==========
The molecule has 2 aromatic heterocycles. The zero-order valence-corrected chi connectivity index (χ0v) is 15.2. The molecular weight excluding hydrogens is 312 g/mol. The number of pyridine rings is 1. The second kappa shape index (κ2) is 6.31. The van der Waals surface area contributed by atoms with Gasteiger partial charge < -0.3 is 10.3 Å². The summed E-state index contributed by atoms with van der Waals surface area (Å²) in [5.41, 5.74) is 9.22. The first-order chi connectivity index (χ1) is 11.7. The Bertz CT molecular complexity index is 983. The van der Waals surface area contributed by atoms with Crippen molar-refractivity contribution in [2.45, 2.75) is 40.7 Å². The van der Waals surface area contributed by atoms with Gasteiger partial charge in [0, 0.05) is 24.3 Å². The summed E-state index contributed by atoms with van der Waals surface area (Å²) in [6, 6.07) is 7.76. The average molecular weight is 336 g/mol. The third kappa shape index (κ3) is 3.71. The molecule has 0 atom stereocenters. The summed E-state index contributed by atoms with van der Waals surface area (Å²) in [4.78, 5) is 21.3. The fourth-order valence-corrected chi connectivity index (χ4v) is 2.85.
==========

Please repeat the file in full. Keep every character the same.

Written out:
The molecule has 2 aromatic heterocycles. The zero-order valence-corrected chi connectivity index (χ0v) is 15.2. The molecular weight excluding hydrogens is 312 g/mol. The number of pyridine rings is 1. The second kappa shape index (κ2) is 6.31. The van der Waals surface area contributed by atoms with Gasteiger partial charge < -0.3 is 10.3 Å². The summed E-state index contributed by atoms with van der Waals surface area (Å²) in [5.41, 5.74) is 9.22. The first-order chi connectivity index (χ1) is 11.7. The Bertz CT molecular complexity index is 983. The van der Waals surface area contributed by atoms with Crippen molar-refractivity contribution in [2.45, 2.75) is 40.7 Å². The van der Waals surface area contributed by atoms with Gasteiger partial charge in [0, 0.05) is 24.3 Å². The summed E-state index contributed by atoms with van der Waals surface area (Å²) in [6, 6.07) is 7.76. The average molecular weight is 336 g/mol. The third kappa shape index (κ3) is 3.71. The molecule has 0 atom stereocenters. The summed E-state index contributed by atoms with van der Waals surface area (Å²) in [4.78, 5) is 21.3. The fourth-order valence-corrected chi connectivity index (χ4v) is 2.85.